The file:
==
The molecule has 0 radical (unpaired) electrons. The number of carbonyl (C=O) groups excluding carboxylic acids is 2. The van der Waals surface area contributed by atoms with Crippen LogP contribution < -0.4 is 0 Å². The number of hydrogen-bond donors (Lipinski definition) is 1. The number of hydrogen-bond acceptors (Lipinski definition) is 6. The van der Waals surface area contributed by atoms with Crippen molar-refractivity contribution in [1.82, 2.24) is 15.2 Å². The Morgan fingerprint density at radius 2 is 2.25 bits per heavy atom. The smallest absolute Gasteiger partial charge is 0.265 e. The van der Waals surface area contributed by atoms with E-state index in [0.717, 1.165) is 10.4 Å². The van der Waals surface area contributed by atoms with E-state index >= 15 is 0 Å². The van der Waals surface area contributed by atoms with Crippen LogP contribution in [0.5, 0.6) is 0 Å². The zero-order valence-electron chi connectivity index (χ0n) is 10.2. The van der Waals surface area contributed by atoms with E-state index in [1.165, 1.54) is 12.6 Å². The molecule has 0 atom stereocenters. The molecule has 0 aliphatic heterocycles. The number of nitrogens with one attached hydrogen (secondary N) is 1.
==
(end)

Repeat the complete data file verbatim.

The molecule has 0 radical (unpaired) electrons. The number of carbonyl (C=O) groups excluding carboxylic acids is 2. The van der Waals surface area contributed by atoms with Crippen LogP contribution < -0.4 is 0 Å². The number of hydrogen-bond donors (Lipinski definition) is 1. The number of hydrogen-bond acceptors (Lipinski definition) is 6. The van der Waals surface area contributed by atoms with Crippen molar-refractivity contribution in [1.82, 2.24) is 15.2 Å². The Morgan fingerprint density at radius 2 is 2.25 bits per heavy atom. The smallest absolute Gasteiger partial charge is 0.265 e. The van der Waals surface area contributed by atoms with E-state index in [0.717, 1.165) is 10.4 Å². The van der Waals surface area contributed by atoms with E-state index >= 15 is 0 Å². The van der Waals surface area contributed by atoms with Crippen LogP contribution in [0.5, 0.6) is 0 Å². The zero-order valence-electron chi connectivity index (χ0n) is 10.2. The van der Waals surface area contributed by atoms with E-state index in [1.165, 1.54) is 12.6 Å². The molecule has 0 atom stereocenters. The molecule has 0 aliphatic heterocycles. The number of nitrogens with one attached hydrogen (secondary N) is 1.